On this day in 1968, Martin Luther King, Jr. is felled by a bullet to the head at the Lorraine Motel in Memphis, Tennessee, at 6:01 p.m. CST. He was rushed to St. Joseph’s Hospital, where he died an hour later. James Earl Ray, a white drifter and petty criminal, had simply raised a bathroom window at the rear of Bessie Brewer’s Rooming House adjacent to the motel, aimed a Remington Model 760, .30-06 caliber rifle across the street, and fired.
Dr. King was born to a Baptist minister and his church organist wife in Atlanta, GA. Becoming a Baptist minister himself, King swiftly evolved into a strikingly effective activist and the most visible spokesperson and leader of the American civil rights movement. He is best known for his role in the advancement of civil rights using tactics of nonviolence and civil disobedience based on his Christian beliefs and inspired by the nonviolent activism of Mahatma Gandhi.
King led the 1955 Montgomery bus boycott begun by Rosa Parks and helped found the Southern Christian Leadership Conference (SCLC) in 1957, serving as its first president. With the SCLC, King led a massive series of boycotts, protests and non-violent demonstrations, inspiring young and old in the like-minded necessity for racial equality and social justice in the US. He was a principal organizer of the 1963 March on Washington, where he delivered his famous “I Have a Dream” speech, seen by many as the most stirring oratory in English language history.
In 1964, King received the Nobel Peace Prize for combating racial inequality through nonviolent resistance, and continued his campaign for peace and justice, traveling throughout the US; despite his peaceful approach, he was jailed not less than 29 times. In the final years of his life, he expanded his focus to include opposition toward poverty and the Vietnam War, alienating many of his liberal allies with a 1967 speech titled “Beyond Vietnam.”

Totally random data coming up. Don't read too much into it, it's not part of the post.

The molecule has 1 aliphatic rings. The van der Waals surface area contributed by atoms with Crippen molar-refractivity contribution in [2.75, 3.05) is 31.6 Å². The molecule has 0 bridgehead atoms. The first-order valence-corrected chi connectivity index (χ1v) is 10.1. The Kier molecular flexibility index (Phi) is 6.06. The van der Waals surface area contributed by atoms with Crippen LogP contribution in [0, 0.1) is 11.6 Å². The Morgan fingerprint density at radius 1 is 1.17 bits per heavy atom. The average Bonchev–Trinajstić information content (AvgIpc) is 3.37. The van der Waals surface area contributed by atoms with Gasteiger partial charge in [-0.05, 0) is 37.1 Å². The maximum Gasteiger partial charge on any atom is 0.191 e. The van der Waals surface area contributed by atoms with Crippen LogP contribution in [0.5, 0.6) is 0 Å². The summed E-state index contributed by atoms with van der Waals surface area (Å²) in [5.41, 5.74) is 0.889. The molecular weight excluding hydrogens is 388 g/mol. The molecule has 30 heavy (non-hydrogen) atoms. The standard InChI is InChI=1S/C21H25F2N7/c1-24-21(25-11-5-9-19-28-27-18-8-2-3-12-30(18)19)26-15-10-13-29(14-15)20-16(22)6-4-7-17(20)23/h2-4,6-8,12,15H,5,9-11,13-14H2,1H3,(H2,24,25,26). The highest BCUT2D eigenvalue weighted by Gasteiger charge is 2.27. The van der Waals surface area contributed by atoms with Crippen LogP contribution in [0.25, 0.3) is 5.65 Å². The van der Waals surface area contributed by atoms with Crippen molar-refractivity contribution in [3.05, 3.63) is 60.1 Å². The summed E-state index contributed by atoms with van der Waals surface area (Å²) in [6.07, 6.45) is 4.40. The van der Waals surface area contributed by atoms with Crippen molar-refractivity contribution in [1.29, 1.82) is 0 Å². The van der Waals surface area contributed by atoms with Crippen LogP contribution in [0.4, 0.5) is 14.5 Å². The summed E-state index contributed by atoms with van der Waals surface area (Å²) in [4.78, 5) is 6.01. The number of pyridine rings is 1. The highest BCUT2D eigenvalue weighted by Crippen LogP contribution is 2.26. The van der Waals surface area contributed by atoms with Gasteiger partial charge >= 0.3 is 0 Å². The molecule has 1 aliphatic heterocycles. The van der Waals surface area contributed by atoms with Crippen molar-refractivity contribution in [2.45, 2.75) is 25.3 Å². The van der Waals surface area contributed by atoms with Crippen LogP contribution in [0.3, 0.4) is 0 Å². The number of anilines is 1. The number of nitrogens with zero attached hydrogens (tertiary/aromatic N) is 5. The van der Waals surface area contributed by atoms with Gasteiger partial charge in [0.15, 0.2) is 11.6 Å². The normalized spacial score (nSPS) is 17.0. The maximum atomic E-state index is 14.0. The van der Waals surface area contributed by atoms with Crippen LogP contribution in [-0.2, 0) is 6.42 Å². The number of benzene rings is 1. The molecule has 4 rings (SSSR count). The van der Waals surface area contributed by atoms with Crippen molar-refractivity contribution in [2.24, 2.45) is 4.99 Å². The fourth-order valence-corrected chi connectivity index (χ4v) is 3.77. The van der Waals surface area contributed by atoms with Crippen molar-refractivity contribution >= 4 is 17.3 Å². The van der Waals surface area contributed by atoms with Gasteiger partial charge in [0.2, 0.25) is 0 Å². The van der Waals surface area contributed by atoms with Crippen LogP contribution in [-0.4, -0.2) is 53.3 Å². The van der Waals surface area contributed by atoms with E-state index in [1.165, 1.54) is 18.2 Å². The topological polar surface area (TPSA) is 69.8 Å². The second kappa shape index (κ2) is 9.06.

In 1968, King was planning a national occupation of Washington, DC, to be called the Poor People’s Campaign, when he was assassinated. King’s death was followed by riots in as many as 172 US cities, and two months later, Presidential candidate Robert F. Kennedy, a King supporter, was also murdered. Many historians and observers hold the very absence of these men and the perceived lawlessness in the US at the time helped ensure the victory of Richard Nixon that November.
For his part, James Earl Ray confessed to the assassination on March 10, 1969. On the advice of his attorney, Ray took a guilty plea to avoid a potential death penalty. He was instead sentenced to a 99-year prison term, and recanted his confession three days later. Ray died in prison on April 23, 1998, at the age of 70 from kidney and liver failure, caused by hepatitis C; he was still actively seeking a new trial.
Eminently quotable, the most searing and profound words of King still ring true at a time when to many our nation appears rudderless, rude and without moral bearing: “Nothing in all the world is more dangerous than sincere ignorance and conscientious stupidity.”